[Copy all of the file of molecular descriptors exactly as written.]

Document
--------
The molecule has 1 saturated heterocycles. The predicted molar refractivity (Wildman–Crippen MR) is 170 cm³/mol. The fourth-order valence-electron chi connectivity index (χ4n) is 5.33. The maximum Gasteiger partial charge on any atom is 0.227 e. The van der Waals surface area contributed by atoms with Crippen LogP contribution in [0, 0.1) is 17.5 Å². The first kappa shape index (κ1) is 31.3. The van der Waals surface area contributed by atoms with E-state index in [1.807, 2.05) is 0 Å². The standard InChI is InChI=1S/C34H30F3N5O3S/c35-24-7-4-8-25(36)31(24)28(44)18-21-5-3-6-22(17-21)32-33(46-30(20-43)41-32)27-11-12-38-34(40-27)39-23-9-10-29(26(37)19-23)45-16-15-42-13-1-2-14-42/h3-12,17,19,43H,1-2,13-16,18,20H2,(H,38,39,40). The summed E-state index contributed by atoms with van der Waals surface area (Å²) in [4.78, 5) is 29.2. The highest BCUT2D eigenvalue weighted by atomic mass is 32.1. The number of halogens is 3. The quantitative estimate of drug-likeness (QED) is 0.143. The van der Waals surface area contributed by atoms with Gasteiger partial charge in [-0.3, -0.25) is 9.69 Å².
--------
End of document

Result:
The molecule has 1 saturated heterocycles. The predicted molar refractivity (Wildman–Crippen MR) is 170 cm³/mol. The fourth-order valence-electron chi connectivity index (χ4n) is 5.33. The maximum Gasteiger partial charge on any atom is 0.227 e. The van der Waals surface area contributed by atoms with Crippen LogP contribution in [0, 0.1) is 17.5 Å². The first kappa shape index (κ1) is 31.3. The van der Waals surface area contributed by atoms with E-state index in [1.807, 2.05) is 0 Å². The standard InChI is InChI=1S/C34H30F3N5O3S/c35-24-7-4-8-25(36)31(24)28(44)18-21-5-3-6-22(17-21)32-33(46-30(20-43)41-32)27-11-12-38-34(40-27)39-23-9-10-29(26(37)19-23)45-16-15-42-13-1-2-14-42/h3-12,17,19,43H,1-2,13-16,18,20H2,(H,38,39,40). The summed E-state index contributed by atoms with van der Waals surface area (Å²) in [4.78, 5) is 29.2. The highest BCUT2D eigenvalue weighted by atomic mass is 32.1. The number of halogens is 3. The quantitative estimate of drug-likeness (QED) is 0.143. The van der Waals surface area contributed by atoms with Gasteiger partial charge in [-0.3, -0.25) is 9.69 Å².